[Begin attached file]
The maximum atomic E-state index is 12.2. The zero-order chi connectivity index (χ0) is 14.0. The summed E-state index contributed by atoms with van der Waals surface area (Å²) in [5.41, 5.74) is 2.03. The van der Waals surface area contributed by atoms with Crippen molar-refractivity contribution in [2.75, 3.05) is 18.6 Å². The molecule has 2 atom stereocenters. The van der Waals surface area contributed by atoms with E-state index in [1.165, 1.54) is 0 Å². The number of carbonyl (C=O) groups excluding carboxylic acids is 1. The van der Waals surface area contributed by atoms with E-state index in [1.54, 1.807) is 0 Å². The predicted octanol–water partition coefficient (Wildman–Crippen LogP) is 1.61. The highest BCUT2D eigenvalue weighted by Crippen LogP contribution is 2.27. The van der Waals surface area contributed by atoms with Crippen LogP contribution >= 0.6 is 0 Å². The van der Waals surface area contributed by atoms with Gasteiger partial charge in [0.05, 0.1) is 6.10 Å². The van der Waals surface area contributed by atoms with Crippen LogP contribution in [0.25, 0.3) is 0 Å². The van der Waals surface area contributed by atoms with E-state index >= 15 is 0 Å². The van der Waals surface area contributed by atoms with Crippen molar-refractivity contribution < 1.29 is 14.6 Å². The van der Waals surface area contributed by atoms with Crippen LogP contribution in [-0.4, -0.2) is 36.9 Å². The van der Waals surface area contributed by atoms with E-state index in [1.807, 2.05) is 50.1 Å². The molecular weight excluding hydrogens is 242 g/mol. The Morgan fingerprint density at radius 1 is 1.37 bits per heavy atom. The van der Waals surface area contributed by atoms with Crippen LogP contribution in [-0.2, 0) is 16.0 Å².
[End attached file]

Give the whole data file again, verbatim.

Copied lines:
The maximum atomic E-state index is 12.2. The zero-order chi connectivity index (χ0) is 14.0. The summed E-state index contributed by atoms with van der Waals surface area (Å²) in [5.41, 5.74) is 2.03. The van der Waals surface area contributed by atoms with Crippen molar-refractivity contribution in [2.75, 3.05) is 18.6 Å². The molecule has 2 atom stereocenters. The van der Waals surface area contributed by atoms with E-state index in [1.165, 1.54) is 0 Å². The number of carbonyl (C=O) groups excluding carboxylic acids is 1. The van der Waals surface area contributed by atoms with E-state index in [1.54, 1.807) is 0 Å². The predicted octanol–water partition coefficient (Wildman–Crippen LogP) is 1.61. The highest BCUT2D eigenvalue weighted by Crippen LogP contribution is 2.27. The van der Waals surface area contributed by atoms with Crippen LogP contribution >= 0.6 is 0 Å². The van der Waals surface area contributed by atoms with Gasteiger partial charge in [0.05, 0.1) is 6.10 Å². The van der Waals surface area contributed by atoms with Crippen LogP contribution in [0.25, 0.3) is 0 Å². The van der Waals surface area contributed by atoms with E-state index >= 15 is 0 Å². The van der Waals surface area contributed by atoms with Crippen molar-refractivity contribution < 1.29 is 14.6 Å². The van der Waals surface area contributed by atoms with Crippen LogP contribution in [-0.4, -0.2) is 36.9 Å². The van der Waals surface area contributed by atoms with E-state index in [1.807, 2.05) is 50.1 Å². The molecular weight excluding hydrogens is 242 g/mol. The Morgan fingerprint density at radius 1 is 1.37 bits per heavy atom. The van der Waals surface area contributed by atoms with Crippen LogP contribution in [-0.2, 0) is 16.0 Å².